Aristocratic tastes dominated the French theatre of the eighteenth century, and the patronage of the Crown continued to be instrumental in determining theatrical plots and stage settings. Playwrights operated in a society that revolved around the French court, and its tastes in drama shaped the themes and presentations. Correspondingly, most dramatists catered to royal and aristocratic preferences in order to obtain influential positions at court and in the Académie Française. These authors typically produced classical tragedies and comedies of manners featuring characters of noble birth. During the years before the Revolution, audiences were increasingly drawn from diverse status levels, as a greater number of plebian members of society, who had been exposed to drama at the boulevard theatres, purchased tickets for the privileged playhouses. Students, professionals, army officers, and others who lacked the means or inclination to purchase a seat filled the space in the pit. Reflecting the heterogeneous composition of these audiences, some plays that were originally applauded by the court at Versailles failed to receive plaudits from the audiences of the capital's public theatres. Parisians did not blindly accept aristocratic tastes, but expressed their own satisfaction with or disapproval of the plays they watched. As the century progressed, a system of market values emerged to compete with the tradition of aristocratic sponsorship. For many men of letters, dramatic popularity in public performance was becoming more important to a playwright's reputation and income than patronage. Dramatists later in the century, such as Denis Diderot, Pierre-Augustin Caron de Beaumarchais, and Louis-Sébastien Mercier, wrote moralistic comedies and tragedies in an attempt to influence more diverse metropolitan audiences.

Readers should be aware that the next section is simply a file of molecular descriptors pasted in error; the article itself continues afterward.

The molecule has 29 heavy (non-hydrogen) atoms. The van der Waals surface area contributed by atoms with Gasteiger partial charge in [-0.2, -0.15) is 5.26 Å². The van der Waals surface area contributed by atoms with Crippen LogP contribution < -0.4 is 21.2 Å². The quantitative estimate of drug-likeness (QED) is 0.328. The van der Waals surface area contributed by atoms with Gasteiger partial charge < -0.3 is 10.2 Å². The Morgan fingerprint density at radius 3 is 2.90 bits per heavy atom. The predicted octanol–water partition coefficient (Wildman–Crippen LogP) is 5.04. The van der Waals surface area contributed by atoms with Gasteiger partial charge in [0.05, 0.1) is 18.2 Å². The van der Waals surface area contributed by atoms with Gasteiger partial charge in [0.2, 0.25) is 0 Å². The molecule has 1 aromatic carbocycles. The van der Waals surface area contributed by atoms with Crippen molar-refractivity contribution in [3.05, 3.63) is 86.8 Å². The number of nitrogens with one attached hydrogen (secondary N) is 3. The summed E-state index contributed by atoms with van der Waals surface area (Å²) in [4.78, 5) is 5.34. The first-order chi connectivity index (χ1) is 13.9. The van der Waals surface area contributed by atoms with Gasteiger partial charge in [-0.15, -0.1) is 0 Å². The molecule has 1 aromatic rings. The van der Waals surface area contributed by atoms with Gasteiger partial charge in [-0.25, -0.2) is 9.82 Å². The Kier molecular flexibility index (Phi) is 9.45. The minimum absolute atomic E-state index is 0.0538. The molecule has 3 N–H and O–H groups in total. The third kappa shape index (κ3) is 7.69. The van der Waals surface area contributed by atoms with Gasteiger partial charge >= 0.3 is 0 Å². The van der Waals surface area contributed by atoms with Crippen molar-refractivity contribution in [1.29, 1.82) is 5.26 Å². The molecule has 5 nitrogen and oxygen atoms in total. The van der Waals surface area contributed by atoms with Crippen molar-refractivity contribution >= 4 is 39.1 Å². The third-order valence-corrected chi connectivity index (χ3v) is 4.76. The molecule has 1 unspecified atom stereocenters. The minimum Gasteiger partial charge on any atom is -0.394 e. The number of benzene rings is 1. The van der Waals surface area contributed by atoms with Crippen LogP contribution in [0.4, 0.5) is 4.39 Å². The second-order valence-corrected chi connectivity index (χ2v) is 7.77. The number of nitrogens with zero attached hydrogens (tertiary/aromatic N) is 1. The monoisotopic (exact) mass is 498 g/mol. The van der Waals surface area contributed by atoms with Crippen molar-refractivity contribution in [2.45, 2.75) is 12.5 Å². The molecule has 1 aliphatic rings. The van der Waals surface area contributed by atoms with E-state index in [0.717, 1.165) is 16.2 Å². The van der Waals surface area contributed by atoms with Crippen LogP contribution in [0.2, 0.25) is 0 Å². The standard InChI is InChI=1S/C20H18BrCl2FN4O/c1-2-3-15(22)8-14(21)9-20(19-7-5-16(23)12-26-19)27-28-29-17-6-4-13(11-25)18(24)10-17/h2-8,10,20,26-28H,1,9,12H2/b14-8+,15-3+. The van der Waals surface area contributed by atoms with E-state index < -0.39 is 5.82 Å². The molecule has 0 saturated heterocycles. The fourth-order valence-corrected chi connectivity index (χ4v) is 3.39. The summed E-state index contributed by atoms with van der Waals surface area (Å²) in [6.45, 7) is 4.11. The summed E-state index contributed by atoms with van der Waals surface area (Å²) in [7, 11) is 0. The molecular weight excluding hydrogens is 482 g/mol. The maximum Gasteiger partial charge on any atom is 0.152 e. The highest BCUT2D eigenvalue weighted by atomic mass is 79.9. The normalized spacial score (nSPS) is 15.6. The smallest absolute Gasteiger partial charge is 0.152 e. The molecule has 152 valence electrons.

While the Crown was mainly concerned with the policing and censorship of the theatre, bourgeois dramatists made a more direct attempt to influence the thinking and behavior of their audiences. Diderot viewed drama not only as entertainment but also as a method of promoting Enlightenment beliefs based on the idea of human perfectibility. Mercier argued that the theatre should endeavor to appeal to the masses, not just to the upper classes of society. A social reformer with many egalitarian ideas, Mercier reasoned that drama should have less emphasis on refined tastes and be more accessible to common contemporary interests.
Advocates of the bourgeois drama viewed the theatre as an ideal didactic medium for representing the illusion of an alternate universe in which morality was rewarded and good ultimately triumphed. These theorists assumed that their audiences could be enlightened because of the essential goodness of humans and their ability to learn virtue. The playwright became the educator by instructing citizens in the ideals of charity, mutual aid, honest work, and liberty. The dramatists worked for an illusion of reality, emphasizing realism of production and influencing people through emotions. As the didactic impact of plays increased, Diderot envisioned the theatre replacing the church as a teacher of virtue. The shared theatrical experience performed a service of uniting people in a sense of common humanity. In the playwrights' vision, bourgeois theatre could function as an ideological instrument of cultural change, creating new ways of thinking and communicating in a perfected social order by shaping virtue on a personal level. Through identification with the characters on stage, the audience would internalize a moral lesson, which could then be translated into changed behavior.